QUT’s expertise in predictive analytics and using data to improve sport strategy and performance of athletes is the focus of a new 12-month research grant awarded by the Australian Institute of Sport.
Dr Paul Wu (pictured right) is the Chief Investigator for the research project who, for the past six years, has led more than 25 projects in sports data analytics between data scientists, sports scientists and practitioners and students.
The research team includes the Director of the QUT Centre for Data Science, Distinguished Professor Kerrie Mengersen, who brings her broad expertise in statistics used across fields in health, environment, industry, and sport.
“This grant will enable us to start envisioning a different future for Australian sport, with data-informed athlete recruitment, fewer injuries, better physical and mental performance, and personalised precision training,” Professor Mengersen said.
“We will work with the AIS to identify opportunities to use data science to advance high performance sports, with particular focus on delivering benefits to athletes and coaches.”
The research team includes world class researchers from the Australian Academy of Science, QUT and University of Canberra with expertise in data science and biomechanics.
Professor Mengersen said the researchers were keenly working toward optimising data-equipped skills in the lead up toward the 2032 Olympics to be hosted in Brisbane.
“Sports data analytics is a global growth profession, and the demand for experts who can extract knowledge from data will continue to accelerate with Trajectory 2032,” she said.
The investigation team also includes:-
- Associate Professor Geoffrey Minett – lead for sport, exercise, health, and physical education at QUT
- QUT Sport Manager Emily Rosemond – former winter Olympian and Commonwealth Games medallist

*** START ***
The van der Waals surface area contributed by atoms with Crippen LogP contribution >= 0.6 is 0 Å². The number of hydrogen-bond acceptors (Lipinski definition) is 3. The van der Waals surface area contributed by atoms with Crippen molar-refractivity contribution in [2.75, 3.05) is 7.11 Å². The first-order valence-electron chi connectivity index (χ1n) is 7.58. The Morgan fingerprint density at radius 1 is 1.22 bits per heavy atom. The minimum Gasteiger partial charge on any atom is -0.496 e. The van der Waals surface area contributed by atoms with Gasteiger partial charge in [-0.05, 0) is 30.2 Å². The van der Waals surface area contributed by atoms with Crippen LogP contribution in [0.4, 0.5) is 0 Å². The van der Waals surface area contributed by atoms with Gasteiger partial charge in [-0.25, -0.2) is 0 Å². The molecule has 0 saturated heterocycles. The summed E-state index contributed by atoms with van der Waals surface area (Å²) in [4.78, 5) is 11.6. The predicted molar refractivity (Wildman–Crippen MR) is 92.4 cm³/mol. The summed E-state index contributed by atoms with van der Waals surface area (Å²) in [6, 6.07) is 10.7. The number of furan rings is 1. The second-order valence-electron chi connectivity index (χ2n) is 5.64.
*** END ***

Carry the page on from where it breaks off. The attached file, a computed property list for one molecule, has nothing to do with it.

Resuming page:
- Dr Simon Denman – research in the fields of robotics, computer vision and machine learning, trajectory prediction, video analytics, biometrics
- Associate Professor Divya Mehta – geneticist and biostatistician who investigates human stress responses
- Professor Richi Nayak – combines knowledge in data mining and web intelligence and technology transfer to real-world problems
- Dr Andrew Gibson – lecturer in information science specialising in reflexive cognition and expression
- Professor Christopher Drovandi – emphasis on statistics for competitive sports analytics
- Dr John Warmenhoven – data scientist at the University of Canberra working in high performance sport
- Associate Professor Dimitri Perrin – new approaches to optimise biomedical and social systems, modelling, and simulation.
The $125,000 project will build on the strong collaboration enjoyed between QUT, the Australian Institution of Sport and the Queensland Academy of Sport, which currently includes a co-funded Senior Research Fellow and several postdoctoral researchers and postgraduate students.
The QUT AIS awarded grant was among six totalling $670,000 to research teams around the country aimed at augmenting the performance of elite athletes, coaches, and support staff.
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